Clients not customers: why advisers need to retain business leads over the long-term

Craig Hall

June 8, 2021

Craig Hall

Craig Hall is head of broker relationships and propositions at Legal & General Mortgage Club

Despite the significant disruption caused by COVID-19, the intermediary mortgage market adapted well to the challenges of remote advice, having continued to help many achieve their homeownership ambitions.

In fact, excluding product transfers, intermediary transactions made up 79% of all mortgage business in 2020.

However, that is not to say that advice businesses are free from the challenges of the crisis and many small and medium size enterprises (SMEs) especially are continuing to feel the effects.

The switch to and now back from remote working, combined with increased financial insecurity and fewer resources than their larger competitors has meant many smaller advice businesses have been working in the ‘now’ while they prioritise client applications.

However, this could mean they are neglecting the development of their own business and investing in their future pipeline.

We know that as purchase demand begins to return to more normal levels, advisers will need a greater focus on refinance business and attracting repeat clients.

Look after the client

Repeat business is undoubtedly key to success in the mortgage market, with the opportunity to engage with a client as they progress through the mortgage journey helping to open the door to additional products and services.

Whether it is facilitating protection or helping someone to mitigate the effects of long-term interest build up, ensuring multiple touch points with a client is a sure-fire way to emphasise the value of mortgage advice.

Of course, with many borrowers choosing 2-, 3- or 5-year fixed rate products these days, there are frequent opportunities for advisers to re-engage with their clients.

However, firms will still need to draw borrowers away from the temptation of execution-only channels if they want repeat business.

For this reason, ongoing communications with customers shouldn’t be limited to discussions about mortgage finance alone.

Many clients will be keen to hear from advisers about the state of the market generally; they will want to know whether house prices are continuing to rise, if their mortgage lender is in good health, and if interest rates are likely to increase over the short-term.

Sharing these insights will not only help advisers to cement their position as industry experts, but also position them as important allies to borrowers.

Understandably, this can be more challenging for smaller businesses, as they have less internal resource available to handle these types of activities.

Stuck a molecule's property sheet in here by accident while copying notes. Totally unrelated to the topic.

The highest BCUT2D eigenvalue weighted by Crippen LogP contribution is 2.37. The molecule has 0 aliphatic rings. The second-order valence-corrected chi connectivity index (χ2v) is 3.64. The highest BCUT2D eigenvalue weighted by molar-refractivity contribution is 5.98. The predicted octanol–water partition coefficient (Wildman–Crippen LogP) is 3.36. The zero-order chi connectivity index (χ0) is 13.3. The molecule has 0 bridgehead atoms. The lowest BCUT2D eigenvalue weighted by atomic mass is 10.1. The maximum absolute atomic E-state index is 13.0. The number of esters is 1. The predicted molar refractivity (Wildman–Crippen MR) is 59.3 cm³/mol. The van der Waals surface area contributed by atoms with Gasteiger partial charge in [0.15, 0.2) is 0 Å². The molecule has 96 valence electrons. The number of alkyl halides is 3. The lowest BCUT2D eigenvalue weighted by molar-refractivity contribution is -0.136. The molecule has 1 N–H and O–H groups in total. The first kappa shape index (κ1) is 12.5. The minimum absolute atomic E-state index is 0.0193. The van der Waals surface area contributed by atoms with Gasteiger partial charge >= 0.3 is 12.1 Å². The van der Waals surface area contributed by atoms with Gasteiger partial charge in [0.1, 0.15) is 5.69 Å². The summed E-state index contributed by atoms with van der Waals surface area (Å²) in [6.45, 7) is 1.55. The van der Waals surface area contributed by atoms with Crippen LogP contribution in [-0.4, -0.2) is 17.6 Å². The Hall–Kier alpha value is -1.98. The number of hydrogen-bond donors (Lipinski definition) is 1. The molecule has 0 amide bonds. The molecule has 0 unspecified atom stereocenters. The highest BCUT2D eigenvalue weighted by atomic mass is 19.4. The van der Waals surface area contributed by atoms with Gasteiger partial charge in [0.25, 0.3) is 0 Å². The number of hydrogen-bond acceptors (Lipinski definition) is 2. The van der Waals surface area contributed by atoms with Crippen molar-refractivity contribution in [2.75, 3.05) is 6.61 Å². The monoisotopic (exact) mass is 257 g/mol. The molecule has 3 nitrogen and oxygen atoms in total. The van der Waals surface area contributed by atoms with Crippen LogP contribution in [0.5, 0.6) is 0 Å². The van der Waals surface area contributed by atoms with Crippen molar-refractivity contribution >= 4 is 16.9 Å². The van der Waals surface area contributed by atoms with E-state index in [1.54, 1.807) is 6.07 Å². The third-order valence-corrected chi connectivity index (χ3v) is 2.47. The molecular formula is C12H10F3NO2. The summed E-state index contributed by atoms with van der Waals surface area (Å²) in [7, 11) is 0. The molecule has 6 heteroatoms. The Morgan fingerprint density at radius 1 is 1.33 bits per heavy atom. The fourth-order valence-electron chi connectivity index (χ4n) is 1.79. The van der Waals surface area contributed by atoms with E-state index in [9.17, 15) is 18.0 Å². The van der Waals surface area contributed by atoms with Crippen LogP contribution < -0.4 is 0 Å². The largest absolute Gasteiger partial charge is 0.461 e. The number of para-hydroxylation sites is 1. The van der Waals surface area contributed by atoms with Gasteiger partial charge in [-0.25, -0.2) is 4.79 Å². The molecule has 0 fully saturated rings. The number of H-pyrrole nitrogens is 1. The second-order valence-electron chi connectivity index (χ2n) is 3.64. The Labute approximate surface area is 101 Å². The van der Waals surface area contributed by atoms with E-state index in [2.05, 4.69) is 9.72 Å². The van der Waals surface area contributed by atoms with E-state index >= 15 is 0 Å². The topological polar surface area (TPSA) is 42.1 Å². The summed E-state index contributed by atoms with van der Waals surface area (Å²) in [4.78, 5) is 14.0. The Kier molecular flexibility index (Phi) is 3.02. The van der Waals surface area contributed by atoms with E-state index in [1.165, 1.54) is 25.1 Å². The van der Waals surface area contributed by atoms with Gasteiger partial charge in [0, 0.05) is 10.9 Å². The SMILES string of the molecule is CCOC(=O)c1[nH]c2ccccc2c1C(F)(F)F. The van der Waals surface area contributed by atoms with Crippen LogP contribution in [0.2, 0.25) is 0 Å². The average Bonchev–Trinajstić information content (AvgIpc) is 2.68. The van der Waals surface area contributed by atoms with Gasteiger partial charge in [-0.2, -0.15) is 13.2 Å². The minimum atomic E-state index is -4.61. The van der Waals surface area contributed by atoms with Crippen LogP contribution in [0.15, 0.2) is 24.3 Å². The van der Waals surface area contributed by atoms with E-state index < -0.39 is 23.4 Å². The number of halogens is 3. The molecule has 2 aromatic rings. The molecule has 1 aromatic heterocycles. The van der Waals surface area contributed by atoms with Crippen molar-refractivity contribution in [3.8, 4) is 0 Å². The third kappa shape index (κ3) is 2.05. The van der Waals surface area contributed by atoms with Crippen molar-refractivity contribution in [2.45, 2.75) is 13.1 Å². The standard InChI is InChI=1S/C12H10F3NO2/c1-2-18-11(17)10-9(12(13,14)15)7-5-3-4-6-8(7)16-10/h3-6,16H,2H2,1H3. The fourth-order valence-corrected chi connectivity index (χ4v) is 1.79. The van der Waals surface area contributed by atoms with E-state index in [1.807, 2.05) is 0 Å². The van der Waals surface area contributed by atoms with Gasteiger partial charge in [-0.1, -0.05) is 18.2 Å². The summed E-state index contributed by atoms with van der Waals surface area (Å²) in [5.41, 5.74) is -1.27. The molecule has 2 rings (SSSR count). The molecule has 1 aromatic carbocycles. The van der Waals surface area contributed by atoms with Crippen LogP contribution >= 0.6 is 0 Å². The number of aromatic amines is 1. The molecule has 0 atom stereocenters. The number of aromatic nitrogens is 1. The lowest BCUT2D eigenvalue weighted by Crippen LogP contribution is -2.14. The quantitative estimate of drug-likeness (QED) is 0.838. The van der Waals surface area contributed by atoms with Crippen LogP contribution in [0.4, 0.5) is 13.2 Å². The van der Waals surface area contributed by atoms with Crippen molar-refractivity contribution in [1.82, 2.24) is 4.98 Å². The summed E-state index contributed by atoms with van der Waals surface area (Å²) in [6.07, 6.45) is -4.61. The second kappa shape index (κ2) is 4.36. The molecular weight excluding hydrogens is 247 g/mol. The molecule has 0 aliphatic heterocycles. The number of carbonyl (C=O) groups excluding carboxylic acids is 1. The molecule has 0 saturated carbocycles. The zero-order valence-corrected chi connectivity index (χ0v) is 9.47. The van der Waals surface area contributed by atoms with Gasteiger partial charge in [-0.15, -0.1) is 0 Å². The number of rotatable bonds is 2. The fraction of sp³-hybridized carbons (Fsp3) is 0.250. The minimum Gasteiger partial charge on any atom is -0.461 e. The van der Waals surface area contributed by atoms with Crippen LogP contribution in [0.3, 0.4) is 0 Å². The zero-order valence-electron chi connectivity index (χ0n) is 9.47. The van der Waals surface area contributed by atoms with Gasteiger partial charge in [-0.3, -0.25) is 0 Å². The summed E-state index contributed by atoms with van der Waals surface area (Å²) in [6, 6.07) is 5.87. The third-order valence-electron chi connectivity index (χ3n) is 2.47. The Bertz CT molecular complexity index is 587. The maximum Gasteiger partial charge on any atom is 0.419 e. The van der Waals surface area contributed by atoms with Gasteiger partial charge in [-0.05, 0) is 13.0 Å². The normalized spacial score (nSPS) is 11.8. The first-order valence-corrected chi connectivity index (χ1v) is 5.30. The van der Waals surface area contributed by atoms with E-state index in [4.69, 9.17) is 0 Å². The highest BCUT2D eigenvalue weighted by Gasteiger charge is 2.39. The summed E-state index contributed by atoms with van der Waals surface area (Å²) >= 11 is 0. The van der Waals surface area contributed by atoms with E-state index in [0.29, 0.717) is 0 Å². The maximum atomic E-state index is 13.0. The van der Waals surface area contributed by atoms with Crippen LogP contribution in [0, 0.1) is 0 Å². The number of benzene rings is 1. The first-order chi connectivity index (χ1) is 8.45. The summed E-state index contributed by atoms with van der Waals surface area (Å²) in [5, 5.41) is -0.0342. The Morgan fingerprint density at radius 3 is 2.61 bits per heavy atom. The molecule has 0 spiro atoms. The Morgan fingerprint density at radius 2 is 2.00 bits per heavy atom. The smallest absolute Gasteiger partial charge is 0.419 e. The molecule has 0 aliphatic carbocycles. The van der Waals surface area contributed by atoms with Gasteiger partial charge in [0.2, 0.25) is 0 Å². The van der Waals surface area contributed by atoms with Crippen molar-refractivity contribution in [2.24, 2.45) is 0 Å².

That is where it can be helpful to outsource some of these responsibilities to ensure they still happen, but without slowing internal operations.

At the start of the crisis, Legal & General Mortgage Club launched its marketing toolkit, aimed at helping our adviser community to promote the benefits of their advice, to attract new and repeat business opportunities.

Seeking such tools not only helps advisers to adapt to the new climate, but it also makes it easier for them to keep clients informed about what it means for their mortgage journey.

In this sense, it can be helpful for SME advisers to have someone on their side to help take up the slack when they need to focus their efforts on sourcing mortgages and packaging complex cases.

Importance of long-term relationships

Building long-term client relationships provides advisers with the perfect opportunity to prove the value of their financial advice and to secure repeat business.

This is about more than just finding opportunities to review a person’s mortgage situation, although that is a cornerstone of the role.

It is about having those all-important holistic conversations to better understand how a client’s personal situation may have changed to create a need for other financial products like income protection.

There is still a clear need for the market to educate consumers about protection, with our latest research finding that just 21% of those who have not seen their income change due to the crisis and only a third (35%) who have been impacted saying they will consider taking out life insurance.

These numbers are scarily low given the reality of the crisis.

Those who have taken on the responsibility of looking after children or other loved ones since they last sought a new mortgage, along with the many others who have been financially impacted by the crisis, could all stand to benefit from protection as well as a competitive mortgage.

By taking this more personalised approach, advice businesses have an opportunity to go above and beyond what a simple CRM system can offer.

And by turning customers into long-term clients, advisers help to secure their business pipeline and future-proof themselves.

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